Practice, Practice, Practice

📅 May 20, 2020

Joke: “How do you get to Carnegie Hall?”

Punchline: “Practice, practice, practice.”

Credit: attributed to everyone from Gene Kelly to Jack Benny and any number of people before and since.

The origin of the joke will take you down many a winding path.

The principle, however, will lead you straight to success.  

Whether you are a musician, cook, seamstress, athlete, artist, gardener, writer, builder, it takes time to learn your craft and perfect it, and don’t forget the energy invested in fighting off fear of failure.   

Practice: action done many times over for skill; skill gained by experience; to make a custom of; to follow, observe, or use day after day.

Practice is also the foundation of life skills, such as love, patience,  wisdom, tenacity—attributes that must also be [see definition] ‘gained by experience,’ and ‘used day after day.’

How do we go about practicing the qualities we need to navigate successfully through life’s challenges, when the time comes to “perform”?


Remember those finger exercises you had to practice over and over when you took piano lessons? Or the vocal exercises you sang for choir? Or math flashcards: ‘pluses, minuses, times, and divided-by’s.’ Batting practice, dribbling. Think back on your own forms of practice for various childhood/teenage activities.

Nothing is learned without drilling.

The hard part about drills of any kind is you most often work on them when you are alone. You might have a coach or a teacher take you through your paces. But eventually, you have go home and keep working alone with nobody cheering you on.

This is not unlike men like Moses, alone in the desert; David, alone with the sheep; Daniel, alone in the lion’s den; Paul, alone in prison.

Genesis 32: 24. And Jacob was left alone; and there wrestled a man with him until the breaking of the day.  

Isaiah 51:2 Look unto Abraham your father, and unto Sarah that bare you: for I called him alone, and blessed him, and increased him.

Generally, nobody watches you practice, but remember: in your lonely hours, dark times when you’re working your way through an unsolvable problem, God is there.

Romans 5: 3-5. And not only so, but we glory in tribulations also: knowing that tribulation worketh patience; and patience experience; and experience hope. And hope maketh not ashamed; because the love of God is shed abroad in our hearts.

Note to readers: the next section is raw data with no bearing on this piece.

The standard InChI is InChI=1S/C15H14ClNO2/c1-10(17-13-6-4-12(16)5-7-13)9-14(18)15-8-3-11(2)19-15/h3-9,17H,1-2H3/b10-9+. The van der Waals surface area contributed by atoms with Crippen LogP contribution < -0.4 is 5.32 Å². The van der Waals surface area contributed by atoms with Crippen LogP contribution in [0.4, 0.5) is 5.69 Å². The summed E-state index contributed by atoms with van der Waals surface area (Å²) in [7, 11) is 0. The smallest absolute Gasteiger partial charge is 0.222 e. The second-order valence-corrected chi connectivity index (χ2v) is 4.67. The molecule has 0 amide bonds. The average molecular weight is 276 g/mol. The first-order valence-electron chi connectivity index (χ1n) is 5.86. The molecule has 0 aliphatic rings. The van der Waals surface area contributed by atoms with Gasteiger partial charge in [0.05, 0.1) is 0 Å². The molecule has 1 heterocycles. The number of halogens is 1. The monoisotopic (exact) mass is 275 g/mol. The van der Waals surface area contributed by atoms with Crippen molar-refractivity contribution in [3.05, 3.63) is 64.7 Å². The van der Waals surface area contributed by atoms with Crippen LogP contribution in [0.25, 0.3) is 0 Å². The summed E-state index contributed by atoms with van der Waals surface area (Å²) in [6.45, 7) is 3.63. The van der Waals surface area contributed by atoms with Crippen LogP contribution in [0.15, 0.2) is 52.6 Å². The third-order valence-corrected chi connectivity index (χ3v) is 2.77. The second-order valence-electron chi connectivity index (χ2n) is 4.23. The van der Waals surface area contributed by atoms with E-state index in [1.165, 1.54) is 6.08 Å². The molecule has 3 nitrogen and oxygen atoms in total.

Part of the discipline of learning a skill and performing it successfully is keeping your eyes on the person teaching, leading, conducting, coaching you.

For the sake of clarity, let’s use music as an example, specifically an orchestra. But the metaphor works in any sphere.

During practice and performance, all members of the orchestra must keep their eyes on the conductor and the score. Chaos would result if they:

Look at each other. “I wonder how he’s doing with this movement.” Keep your eyes fixed on The Conductor.

Hebrews 12: 2. Looking unto Jesus the author and finisher of our faith.

Look at the audience. “I wonder if they like what we’re doing.”

II Corinthians 10:12. For we dare not compare ourselves with some that commend themselves: but they measuring themselves by themselves, and comparing themselves among themselves, are not wise.

Look at their own preferences. “Why does percussion always have to be in the back? I think I’ll move up there with the violins.”

Proverbs 16:9. A man’s heart deviseth his way, but the Lord directeth his steps.


In order to practice and perform well, we must be devoted to the person teaching and leading us.

I Peter 1:8 Whom having not seen ye love, in whom, though now ye see him not, yet believing, ye rejoice with joy unspeakable and full of glory.

Spurgeon wrote: When a person is dear, everything connected with him becomes dear for his sake. Thus, so precious is the person of the Lord Jesus in the estimation of all true believers, that everything about him they consider to be inestimable beyond all price. But if there be one name sweeter than another in the believer’s ear, it is the name of Jesus.

Devotion to Jesus will keep you practicing, moving forward with that project you need to complete or that trait you need to acquire…even when you’re alone, even when you’re distracted by disappointment or discouragement.

Keep practicing.

It’s too late to practice when it’s time to perform.


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Holly Bebernitz

Native Texan Holly Bebernitz moved to Jacksonville, Florida in 1967. After thirty years of teaching speech, English, and history on the secondary and college levels, she retired from classroom teaching to become a full-time grandmother. The change in schedule allowed the time needed to complete the novel she had begun writing in 1998. When Trevorode the Defender was published in March 2013, the author realized the story of the Magnolia Arms was not yet complete.


Semi-Finalist - 2021 Royal Palm Literary Award Competition - Florida Writer's Association